Desperate Clinging

Dan Schnur worked as John McCain’s communications director in the 2000 campaign.

Given my own work and background, I have a soft spot for the communications folks: they often have the ability to elucidate what’s going on more effectively than others. This is due, in part, to the fact that to communicate something effectively, you have to understand it fully. And too, communications people often grasp the nuances of words and understand the importance of a single word.

Dan’s article in yesterday’s New York Times “Right Fight, Wrong Word” is precisely the sort of key insight that a thoughtful communications person can provide.

In his article, Schnur zeros in on the fact that the key to understanding the sentiment and tone in Obama’s recent comments about voters in Pennsylvania (and by extension presumably, the rest of the rust belt and Appalachia) is one word: “cling”.

 Schnur notes how this one word indicates a fundamental devaluing of the worldview, outlook, and conclusions the people Obama is speaking of hold.

Of course, we’re many days into this now and the question goes back and forth about whether the comments are elitist. Interestingly, I have a unique background for the matter and have my own views because of it. I grew up for thirteen years just across the Ohio River from western Pennsylvania and the panhandle of West Virginia. The jobs that he talks about disappearing 25 years ago: I remember those jobs. And, I eventually worked my way to San Francisco by way of a Liberal liberal arts school (Oberlin College). So, I know the culture and people Obama is talking about. I also know the culture and people he was talking to and who support him so strongly.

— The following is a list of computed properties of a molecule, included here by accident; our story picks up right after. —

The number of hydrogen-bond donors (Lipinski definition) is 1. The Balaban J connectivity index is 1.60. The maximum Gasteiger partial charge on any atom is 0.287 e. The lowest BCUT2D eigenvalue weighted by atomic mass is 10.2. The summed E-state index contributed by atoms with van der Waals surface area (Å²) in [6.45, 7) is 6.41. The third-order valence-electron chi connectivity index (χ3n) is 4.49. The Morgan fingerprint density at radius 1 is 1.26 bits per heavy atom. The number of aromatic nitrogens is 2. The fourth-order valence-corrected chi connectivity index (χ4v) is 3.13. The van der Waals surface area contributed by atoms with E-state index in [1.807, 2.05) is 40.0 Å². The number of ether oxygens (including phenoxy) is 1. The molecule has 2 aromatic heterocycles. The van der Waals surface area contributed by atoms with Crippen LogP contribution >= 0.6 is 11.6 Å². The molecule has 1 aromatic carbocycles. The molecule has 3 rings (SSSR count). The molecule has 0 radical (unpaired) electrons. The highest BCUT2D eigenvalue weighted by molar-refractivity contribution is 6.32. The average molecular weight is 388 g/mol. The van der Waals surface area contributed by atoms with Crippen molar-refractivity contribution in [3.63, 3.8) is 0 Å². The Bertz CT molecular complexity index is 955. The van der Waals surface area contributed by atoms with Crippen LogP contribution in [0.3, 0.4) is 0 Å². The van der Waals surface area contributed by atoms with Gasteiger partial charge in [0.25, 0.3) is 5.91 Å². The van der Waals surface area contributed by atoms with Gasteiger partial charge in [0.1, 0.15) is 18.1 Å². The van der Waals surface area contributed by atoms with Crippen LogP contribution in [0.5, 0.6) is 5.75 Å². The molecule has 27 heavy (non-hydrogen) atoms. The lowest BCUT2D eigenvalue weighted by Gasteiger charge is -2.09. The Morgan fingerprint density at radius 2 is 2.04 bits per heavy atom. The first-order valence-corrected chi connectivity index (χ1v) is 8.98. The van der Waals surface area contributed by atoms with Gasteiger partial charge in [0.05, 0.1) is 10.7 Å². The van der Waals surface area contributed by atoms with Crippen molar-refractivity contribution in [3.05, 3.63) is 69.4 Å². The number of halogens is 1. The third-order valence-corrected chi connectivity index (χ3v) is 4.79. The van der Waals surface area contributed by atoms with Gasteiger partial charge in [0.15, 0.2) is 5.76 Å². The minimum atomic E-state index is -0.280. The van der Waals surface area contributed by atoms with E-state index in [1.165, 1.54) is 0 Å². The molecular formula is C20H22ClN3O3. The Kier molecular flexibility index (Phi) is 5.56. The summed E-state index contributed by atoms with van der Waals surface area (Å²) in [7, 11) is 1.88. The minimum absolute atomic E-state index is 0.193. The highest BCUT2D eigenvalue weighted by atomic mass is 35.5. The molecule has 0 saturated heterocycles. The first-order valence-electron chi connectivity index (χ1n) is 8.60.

And, I can report to you, dear reader, that about the condescension and paternalism that people say is behind this remark:it’s really there. At Oberlin, I saw people who were self-avowed liberals who claimed to care about “the poor” treat the working-class staff at school with rudeness and condescension. The working-class folks around the college were “the help”, make no mistake about that.

It was always hard for me because I had a shared background with those folks….it’s just that I was able to try and move into what I’d been told was a better world: the world of those very people who were treating people I might have grown up with like sub-humans before my very eyes.

At the end of the day, there is no doubt that the comments are inappropriate. Abstract the circumstances and you have a classic situation I saw many of those same self-avowed liberals arguing about: how it was inappropriate for an outsider to presume to analyze and interpret the actions, thoughts and beliefs of a different culture and minimize or explain away something(s) which that culture holds dear.

Put it this way, if this were Huckabee explaining away the support for gay rights in San Francisco as being the sad consequence of that city not finding God, you can imagine the firestorm that would errupt over that. It would be wrong of Huckabee to do that. And, it’s wrong for Obama to do it here.

No, Schnur is right: the key to understanding is “cling”. And, unfortunately, this is another instance where we sadly find that those who extol the virtues of tolerance and diversity are, at heart, hypocrites who fail to truly live up to the ideals they claim as central. They are, disappointingly, like those they claim to be better than for the same faults they claim those others suffer from: intolerance and a lack of respect for diversity.

In the end, it’s clear, that it’s a very easy (and sad thing) that humans cling to old habits and patterns of thought.